459
CHAPTER TWELVE
Nervous System III
S
everal factors can impair hearing, includ-
ing interference with transmission of
vibrations to the inner ear (
conductive
deafness
) or damage to the cochlea or the audi-
tory nerve and its pathways (
sensorineural deaf-
ness
). Disease, injury, and heredity all can impair
hearing. There are more than 100 forms of inher-
ited deafness, and many are part of syndromes.
About 8% of people have some degree of hear-
ing loss.
About 95% of cases of hearing loss are con-
ductive. One cause is accumulated dry wax or a
foreign object in the ear, which plugs the acous-
tic meatus. Changes in the tympanic membrane
or auditory ossicles can also block hearing. The
tympanic membrane may harden as a result of
disease, becoming less responsive to sound
waves, or an injury may tear or perforate it.
A common disorder of the auditory ossicles
is
otosclerosis,
in which new bone is deposited
abnormally around the base of the stapes. This
interferes with the movement of the ossicles that
is necessary to transmit vibrations to the inner ear.
Surgery often can restore some hearing to a per-
son with otosclerosis by chipping away the bone
that holds the stapes in position or replacing the
stapes with a wire or plastic substitute.
Two tests used to diagnose conductive deaf-
ness are the Weber test and the Rinne test. In the
Weber test, the handle of a vibrating tuning fork
is pressed against the forehead. A person with
normal hearing perceives the sound coming from
directly in front, whereas a person with sound
conduction blockage in one middle ear hears the
sound coming from the impaired side.
In the Rinne test, a vibrating tuning fork is
held against the bone behind the ear. After the
sound is no longer heard by conduction through
the bones of the skull, the fork is moved to just in
front of the external acoustic meatus. In middle
ear conductive deafness, the vibrating fork can no
longer be heard, but a normal ear will continue to
hear its tone.
Very loud sounds can cause sensorineural
deafness. If exposure is brief, hearing loss may
be temporary, but when exposure is repeated
and prolonged, such as occurs in foundries, near
jackhammers, or on a firing range, impairment
may be permanent. Such hearing loss begins
as the hair cells develop blisterlike bulges that
eventually pop. The tissue beneath the hair cells
swells and softens until the hair cells, and some-
times the neurons, leaving the cochlea become
blanketed with scar tissue and degenerate. Other
causes of sensorineural deafness include tumors
in the CNS, brain damage as a result of vascular
accidents, and the use of certain drugs.
Hearing loss and other ear problems can
begin gradually, so be aware of their signs, which
may include the following:
diF
culty hearing people talking softly
inability to understand speech when there is
background noise
ringing in the ears
dizziness
loss of balance
New parents should notice whether their
infant responds to sounds in a way that indi-
cates normal hearing. Hearing exams are part
of a well-baby visit to a doctor. If the baby’s
responses indicate a possible problem, the next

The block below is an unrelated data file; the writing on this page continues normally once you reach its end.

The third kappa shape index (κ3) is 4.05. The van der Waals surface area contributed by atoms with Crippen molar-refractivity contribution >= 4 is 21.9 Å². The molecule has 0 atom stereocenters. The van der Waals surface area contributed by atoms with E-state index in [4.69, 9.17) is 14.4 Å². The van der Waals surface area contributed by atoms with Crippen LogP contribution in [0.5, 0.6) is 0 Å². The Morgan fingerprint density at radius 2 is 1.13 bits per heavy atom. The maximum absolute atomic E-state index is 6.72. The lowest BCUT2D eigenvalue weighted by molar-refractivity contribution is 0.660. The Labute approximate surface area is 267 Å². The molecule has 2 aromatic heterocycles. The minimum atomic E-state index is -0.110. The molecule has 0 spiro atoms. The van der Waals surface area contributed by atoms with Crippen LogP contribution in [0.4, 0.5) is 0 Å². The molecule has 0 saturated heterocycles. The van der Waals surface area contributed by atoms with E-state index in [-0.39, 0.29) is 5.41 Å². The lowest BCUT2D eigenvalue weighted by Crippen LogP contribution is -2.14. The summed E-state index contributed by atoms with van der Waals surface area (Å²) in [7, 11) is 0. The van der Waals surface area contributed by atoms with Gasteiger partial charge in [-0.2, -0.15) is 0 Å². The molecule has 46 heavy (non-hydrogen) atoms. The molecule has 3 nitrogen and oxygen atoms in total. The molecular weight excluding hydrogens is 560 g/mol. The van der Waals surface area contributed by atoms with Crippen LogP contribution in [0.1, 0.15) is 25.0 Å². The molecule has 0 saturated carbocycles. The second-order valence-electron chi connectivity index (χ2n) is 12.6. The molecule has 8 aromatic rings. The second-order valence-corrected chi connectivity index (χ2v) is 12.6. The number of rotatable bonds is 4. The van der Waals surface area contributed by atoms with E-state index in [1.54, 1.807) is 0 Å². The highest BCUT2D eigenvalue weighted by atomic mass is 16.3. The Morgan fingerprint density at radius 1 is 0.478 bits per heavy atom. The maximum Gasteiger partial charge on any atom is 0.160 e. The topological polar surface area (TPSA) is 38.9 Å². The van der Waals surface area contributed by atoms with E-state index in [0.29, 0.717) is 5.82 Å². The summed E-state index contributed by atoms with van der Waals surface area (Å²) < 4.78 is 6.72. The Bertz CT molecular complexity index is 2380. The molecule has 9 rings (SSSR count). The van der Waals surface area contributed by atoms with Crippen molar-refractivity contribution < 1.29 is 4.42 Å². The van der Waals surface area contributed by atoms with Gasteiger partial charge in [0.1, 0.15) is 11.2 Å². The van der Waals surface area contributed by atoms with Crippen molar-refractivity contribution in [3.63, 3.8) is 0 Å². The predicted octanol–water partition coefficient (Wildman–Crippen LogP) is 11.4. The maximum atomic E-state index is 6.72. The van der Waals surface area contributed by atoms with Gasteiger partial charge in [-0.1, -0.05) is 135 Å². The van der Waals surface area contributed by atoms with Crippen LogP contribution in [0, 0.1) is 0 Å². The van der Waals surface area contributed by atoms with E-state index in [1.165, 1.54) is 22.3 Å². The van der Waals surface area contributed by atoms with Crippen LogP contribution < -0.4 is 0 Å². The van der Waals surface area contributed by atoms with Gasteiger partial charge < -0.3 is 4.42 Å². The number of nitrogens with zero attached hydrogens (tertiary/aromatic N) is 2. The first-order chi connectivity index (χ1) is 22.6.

step is to see an audiologist, who identi±
es and
measures hearing loss.
Often a hearing aid can help people with
conductive hearing loss. A hearing aid has a tiny
microphone that picks up sound waves and con-
verts them to electrical signals, which are then
ampli±
ed. An ear mold holds the device in place,
either behind the outer ear, in the outer ear, or in
the ear canal.
12.5
CLINICAL APPLICATION
Hearing Loss
The utricle and saccule each has a small patch of hair
cells and supporting cells called a
macula
(mak
u-lah) on its
wall. When the head is upright, the hairs of the macula in
the utricle project vertically, while those in the saccule proj-
ect horizontally. In both the utricle and saccule, the hairs
contact a sheet of gelatinous material (otolithic membrane)
that has crystals of calcium carbonate (otoliths) embedded
on its surface. These particles add weight to the gelatinous
sheet, making it more responsive to changes in position. The
hair cells, which are sensory receptors, have nerve F bers
wrapped around their bases. These F
bers are associated with
the vestibular portion of the vestibulocochlear nerve.
Gravity stimulates hair cells to respond. This usually
happens when the head bends forward, backward, or to
one side. Such movements tilt the gelatinous mass of one
or more maculae, and as the material sags in response to
gravity, the hairs projecting into it bend. This action stim-
ulates the hair cells, and they signal their associated nerve
F
bers
(f
gs. 12.18
and
12.19)
. The resulting nerve impulses
travel into the CNS by means of the vestibular branch of the
vestibulocochlear nerve, informing the brain of the head’s
Sense of Equilibrium
The feeling of equilibrium derives from two senses—
static
equilibrium
(stat
ik e
kwı˘-lib
re-um) and
dynamic equilib-
rium
(di-nam
ik e
kwı˘-lib
re-um). Different sensory organs
provide these two components of equilibrium. The organs
associated with static equilibrium sense the position of the
head, maintaining stability and posture when the head and
body are still. When the head and body suddenly move or
rotate, the organs of dynamic equilibrium detect the motion
and aid in maintaining balance.
Static Equilibrium
The organs of static equilibrium are in the vestibule, a bony
chamber between the semicircular canals and the cochlea.
More speciF cally, the membranous labyrinth inside the vesti-
bule consists of two expanded chambers—a
utricle
(u
trı˘-kl)
and a
saccule
(sak
u
¯l). The larger utricle communicates with
the saccule and the membranous portions of the semicircular
canals; the saccule, in turn, communicates with the cochlear
duct
(f g. 12.17)
.
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